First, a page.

AUSTIN EDITION Override of veto gives KSMQ-TV new hope

By Lenora Chu

Overturning the governor's veto, the state legislature Tuesday passed a critical funding measure to help public television stations like Austin's KSMQ-TV meet a federally-mandated conversion to digital signals.

With a 53-5 vote Tuesday the Senate joined the House, which voted 113-20 Monday, to successfully override Gov. Jesse Ventura's veto of a $7.8 million public television funding bill. The governor refused to sign the bill in late March, because of his objections to the bill's funding methods and the idea of spending during a budget deficit.

The override has given new hope to stations like KSMQ-TV, which would be ineligible to leverage federal matching funds without the state aid. The digital conversion must be completed by May 2003 according to the 1997 Federal Telecommunications Act.


"I'm so relieved," said Jude Andrews, KSMQ-TV's general manager. "I'm so glad that common sense prevailed and that people who valued educational television went up to the plate and voted in favor of it." Andrews said she had designed a contingency plan to lay off all, but essential employees in the event that the state aid did not come through and the station could not complete the conversion.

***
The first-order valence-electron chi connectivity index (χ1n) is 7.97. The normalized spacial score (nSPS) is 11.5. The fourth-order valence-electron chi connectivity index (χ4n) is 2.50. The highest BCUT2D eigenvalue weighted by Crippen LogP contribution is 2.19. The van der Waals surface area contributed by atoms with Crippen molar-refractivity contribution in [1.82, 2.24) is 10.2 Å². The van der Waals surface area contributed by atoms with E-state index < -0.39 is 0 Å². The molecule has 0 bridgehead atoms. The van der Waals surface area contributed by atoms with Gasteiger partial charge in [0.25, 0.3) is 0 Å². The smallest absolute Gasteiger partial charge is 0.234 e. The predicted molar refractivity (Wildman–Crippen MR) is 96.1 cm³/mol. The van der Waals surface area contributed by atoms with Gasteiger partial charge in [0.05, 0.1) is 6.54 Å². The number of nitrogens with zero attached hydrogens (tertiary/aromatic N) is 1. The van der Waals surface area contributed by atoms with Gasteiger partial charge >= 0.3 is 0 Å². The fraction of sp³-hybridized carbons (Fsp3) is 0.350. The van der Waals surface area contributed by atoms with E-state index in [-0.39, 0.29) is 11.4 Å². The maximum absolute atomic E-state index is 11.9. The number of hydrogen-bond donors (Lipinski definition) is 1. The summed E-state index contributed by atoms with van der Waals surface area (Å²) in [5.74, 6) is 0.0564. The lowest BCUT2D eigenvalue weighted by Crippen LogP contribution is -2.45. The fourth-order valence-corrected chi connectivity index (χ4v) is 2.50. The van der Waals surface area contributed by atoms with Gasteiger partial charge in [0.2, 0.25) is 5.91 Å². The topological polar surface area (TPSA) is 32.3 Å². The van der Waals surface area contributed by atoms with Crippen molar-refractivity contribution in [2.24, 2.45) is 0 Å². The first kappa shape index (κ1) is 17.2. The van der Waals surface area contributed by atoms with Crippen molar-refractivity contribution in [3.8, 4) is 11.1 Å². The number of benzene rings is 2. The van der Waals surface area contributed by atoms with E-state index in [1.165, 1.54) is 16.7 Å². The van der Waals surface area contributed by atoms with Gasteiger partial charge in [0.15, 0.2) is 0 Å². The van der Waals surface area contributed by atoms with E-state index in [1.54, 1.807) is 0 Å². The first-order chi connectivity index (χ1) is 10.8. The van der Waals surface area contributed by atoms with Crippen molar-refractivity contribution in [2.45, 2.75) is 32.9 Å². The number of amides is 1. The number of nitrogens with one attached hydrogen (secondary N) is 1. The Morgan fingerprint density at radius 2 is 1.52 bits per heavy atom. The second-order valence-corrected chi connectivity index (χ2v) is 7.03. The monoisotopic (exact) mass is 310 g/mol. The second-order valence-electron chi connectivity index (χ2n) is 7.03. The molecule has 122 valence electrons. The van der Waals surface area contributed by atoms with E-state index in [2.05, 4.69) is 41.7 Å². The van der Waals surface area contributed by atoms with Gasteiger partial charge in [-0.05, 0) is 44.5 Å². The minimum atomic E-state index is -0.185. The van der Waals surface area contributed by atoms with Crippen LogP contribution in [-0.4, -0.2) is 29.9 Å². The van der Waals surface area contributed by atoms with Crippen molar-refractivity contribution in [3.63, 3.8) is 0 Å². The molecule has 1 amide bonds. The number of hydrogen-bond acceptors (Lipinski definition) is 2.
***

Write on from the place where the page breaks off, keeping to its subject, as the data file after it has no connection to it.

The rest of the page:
KSMQ-TV, the smallest of Minnesota's public television stations, serves about 600,000 viewers in southeastern Minnesota and northern Iowa.

KSMQ-TV is slated to receive $886,000 of the bill's $7.8 million appropriation to Minnesota's 10 public television stations. Andrews expects an additional $500,000 to $700,000 to come from the federal government, and plans to raise the remainder of the estimated $1.8 million conversion cost through fundraising efforts and other grants.

With the state share of the money now secured, Andrews said she can now begin ordering the equipment needed for the station's digital conversion.

She also has her eye on another goal -- raising money for the design and construction of a new studio for KSMQ-TV. The move accompanies the station's plan to expand its programs to four different channels and offer new services like video-on-demand.

Currently housed in a 4,500 square-foot space at Riverland Community College, the station would benefit from a larger, more efficient space, Andrews said. She plans to raise $500,000 of the construction cost and rely on about $500,000 in donated labor and materials to finish up the job.

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